The day that fate went on a date with history

Zambia celebrated winning the Africa Cup of Nations in a script that could have been ghost-written by the waterborne spirits of the ill-fated team that crashed into the Atlantic Ocean off the coast of Gabon in 1993.

The team’s narrative tore apart carefully planned stratagems and questioned the wisdom of the bookmakers.

The 8-7 penalty victory over an Ivorian team with a couple of high-end players was left to chance—yes, penalties are a bit like the Lotto—in Gabon, the co-host with Equatorial Guinea.

“They found the strength, I don’t know where,” the team’s French coach, Hervé Renard, told reporters. “There is something written somewhere. It just felt right, but it was not because of me.”

Auxilio Lacouture, a character in the novel Amulet, written by Chilean writer Roberto Bolano, said: “The truth is our history is full of encounters that never occurred ...
We had what we had.”

If we read that passage expansively, we could say the same about certain episodes in African football. Encounters that should have taken place never did; those that should not have, did. In this place, where dreams are holed up inside nightmares, where fate makes a mockery of planning, one encounters tragedy and chance happenings.

Just two examples: it is 1993 and about 30 Zambian players and officials are in a ramshackle military aeroplane on their way to face Senegal (the team Zambia beat in their first match of this year’s tournament) for an Afcon qualifying match. The aeroplane stops in Libreville, Gabon, to refuel. Soon after take-off the plane explodes, plunging into the Atlantic. No one survives.

The dead include star goalkeeper Efford David Chabala, defensive midfielder Derby Makinka, striker Kelvin Mutale and attacking midfielder Wisdom Chansa. They were the core of the team that impressed at 1988’s Seoul Olympics, the unknown youngsters defeating Italy 4-0 to reach the tournament’s quarterfinals.

The survivors would regroup around captain and talisman Kalusha Bwalya (now chair of the Zambian Football Association) and reach the Afcon finals in 1994, which they lost to Nigeria.

If the aeroplane had not been faulty and the players had avoided death, would they have won the trophy this year? Of course, it is impossible to tell. The way the players perished, some burnt beyond recognition, meant the final in Libreville was not just another match. In a strange way it was like fate going on a date with history, on which the debts owed to the departed had to be repaid. It is, I guess, what Renard was talking about when he said: “They found the strength, I don’t know where.”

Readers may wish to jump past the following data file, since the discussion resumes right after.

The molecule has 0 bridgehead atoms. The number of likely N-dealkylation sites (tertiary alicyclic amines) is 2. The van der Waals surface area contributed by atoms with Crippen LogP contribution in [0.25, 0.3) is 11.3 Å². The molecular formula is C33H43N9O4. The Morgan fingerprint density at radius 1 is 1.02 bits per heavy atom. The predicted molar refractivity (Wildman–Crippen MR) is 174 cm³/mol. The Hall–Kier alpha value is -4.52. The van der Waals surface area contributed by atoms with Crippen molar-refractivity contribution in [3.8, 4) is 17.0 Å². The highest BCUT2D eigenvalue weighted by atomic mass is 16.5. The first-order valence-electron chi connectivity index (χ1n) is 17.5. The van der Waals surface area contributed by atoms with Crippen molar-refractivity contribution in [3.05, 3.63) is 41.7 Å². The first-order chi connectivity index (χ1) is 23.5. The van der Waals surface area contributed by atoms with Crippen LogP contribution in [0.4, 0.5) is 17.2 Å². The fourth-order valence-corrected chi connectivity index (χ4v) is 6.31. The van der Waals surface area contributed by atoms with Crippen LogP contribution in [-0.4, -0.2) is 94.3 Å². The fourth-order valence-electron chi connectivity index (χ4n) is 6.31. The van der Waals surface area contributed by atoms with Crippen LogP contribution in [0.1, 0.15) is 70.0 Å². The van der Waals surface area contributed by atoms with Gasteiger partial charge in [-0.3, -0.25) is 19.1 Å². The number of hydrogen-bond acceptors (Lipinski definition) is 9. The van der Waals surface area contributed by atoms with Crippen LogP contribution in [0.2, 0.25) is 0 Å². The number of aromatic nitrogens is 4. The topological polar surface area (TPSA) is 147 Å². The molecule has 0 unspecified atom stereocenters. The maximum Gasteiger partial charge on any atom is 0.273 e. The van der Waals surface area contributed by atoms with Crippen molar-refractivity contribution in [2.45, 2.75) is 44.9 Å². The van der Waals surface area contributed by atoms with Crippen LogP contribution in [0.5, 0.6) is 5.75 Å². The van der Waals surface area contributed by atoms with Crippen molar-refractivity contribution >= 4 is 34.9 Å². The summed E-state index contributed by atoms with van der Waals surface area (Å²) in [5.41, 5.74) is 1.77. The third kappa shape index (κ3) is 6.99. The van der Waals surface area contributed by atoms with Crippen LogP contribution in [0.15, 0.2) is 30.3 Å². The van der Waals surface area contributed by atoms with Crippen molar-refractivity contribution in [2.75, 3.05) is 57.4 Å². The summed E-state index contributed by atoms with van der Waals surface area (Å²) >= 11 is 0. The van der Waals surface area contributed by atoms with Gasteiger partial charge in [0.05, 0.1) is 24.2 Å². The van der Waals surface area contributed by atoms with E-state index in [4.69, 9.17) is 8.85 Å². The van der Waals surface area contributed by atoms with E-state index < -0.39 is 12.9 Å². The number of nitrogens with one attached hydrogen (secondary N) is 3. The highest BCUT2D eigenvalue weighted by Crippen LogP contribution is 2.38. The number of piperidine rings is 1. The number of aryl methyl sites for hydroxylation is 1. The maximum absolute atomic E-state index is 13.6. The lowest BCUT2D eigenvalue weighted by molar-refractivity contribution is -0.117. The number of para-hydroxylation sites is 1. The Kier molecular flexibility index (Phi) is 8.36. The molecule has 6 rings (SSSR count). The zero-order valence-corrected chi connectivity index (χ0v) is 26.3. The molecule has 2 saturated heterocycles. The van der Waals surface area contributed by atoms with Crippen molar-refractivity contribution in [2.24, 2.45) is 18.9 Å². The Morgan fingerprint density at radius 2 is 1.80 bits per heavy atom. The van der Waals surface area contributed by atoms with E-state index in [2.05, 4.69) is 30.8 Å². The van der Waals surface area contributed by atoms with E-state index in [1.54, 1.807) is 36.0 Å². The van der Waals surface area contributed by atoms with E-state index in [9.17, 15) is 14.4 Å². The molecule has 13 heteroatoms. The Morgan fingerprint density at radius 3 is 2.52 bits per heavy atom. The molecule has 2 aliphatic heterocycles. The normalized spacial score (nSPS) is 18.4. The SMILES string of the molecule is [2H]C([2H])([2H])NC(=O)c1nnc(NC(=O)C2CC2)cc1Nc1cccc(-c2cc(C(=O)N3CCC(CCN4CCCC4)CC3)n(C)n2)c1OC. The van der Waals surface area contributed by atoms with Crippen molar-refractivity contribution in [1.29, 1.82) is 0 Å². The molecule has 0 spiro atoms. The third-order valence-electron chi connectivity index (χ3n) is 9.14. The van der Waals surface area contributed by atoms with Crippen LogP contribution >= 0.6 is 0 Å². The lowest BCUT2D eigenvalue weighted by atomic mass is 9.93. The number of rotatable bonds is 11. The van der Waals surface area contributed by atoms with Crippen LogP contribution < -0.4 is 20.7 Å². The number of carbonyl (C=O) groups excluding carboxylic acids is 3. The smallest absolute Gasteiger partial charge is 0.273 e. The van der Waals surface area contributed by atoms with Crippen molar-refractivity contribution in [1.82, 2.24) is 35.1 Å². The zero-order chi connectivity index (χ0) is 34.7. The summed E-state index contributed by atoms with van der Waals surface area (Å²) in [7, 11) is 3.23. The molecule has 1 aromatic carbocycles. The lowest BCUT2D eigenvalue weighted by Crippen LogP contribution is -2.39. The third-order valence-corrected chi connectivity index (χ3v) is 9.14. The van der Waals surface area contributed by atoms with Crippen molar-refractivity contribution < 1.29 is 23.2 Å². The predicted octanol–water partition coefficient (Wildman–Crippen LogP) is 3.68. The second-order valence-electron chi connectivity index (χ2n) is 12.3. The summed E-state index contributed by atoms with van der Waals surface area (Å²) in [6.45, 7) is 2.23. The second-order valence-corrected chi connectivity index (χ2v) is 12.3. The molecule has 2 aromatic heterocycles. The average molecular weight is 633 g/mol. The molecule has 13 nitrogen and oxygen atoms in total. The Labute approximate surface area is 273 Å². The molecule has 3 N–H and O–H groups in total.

Next example: It is 1996 and South Africa has been selected to host the Africa Cup of Nations after the Confederation of African Football takes it away from bungling Kenya.

Nigeria is under the murderous rule of soldier-president General Sani Abacha. His government has just executed writer Ken Saro Wiwa for his efforts to stop the pollution of his land. Nelson Mandela is riled at the cruel and undiplomatic act.

Out of pique, Abacha—like the rich, spoilt kid on the pitch who takes away his ball when an opponent tackles him—withdraws Nigeria from the Africa Cup of Nations. Abacha wants to teach Mandela a lesson: Nigeria is his plaything and no one will tell him what to do.

Nigeria, the defending champions, have accomplished players in their team. As a result of the diplomatic standoff, one of the best Nigerian sides ever produced cannot make it to the finals. The hosts, South Africa, win the cup. It is possible that Bafana—as hosts and new boys with a point to prove to the world—could still have won it even if Nigeria had been there. But a question lingers: What if Nigeria had defended their trophy?

Africa has many more such scenarios. As Lacouture would probably say: “We had what we had.” In the case of Zambia, what we had was tragic and yet, 17 years later, it has acquired a ghostly symmetry and a terrible beauty.

Percy Zvomuya

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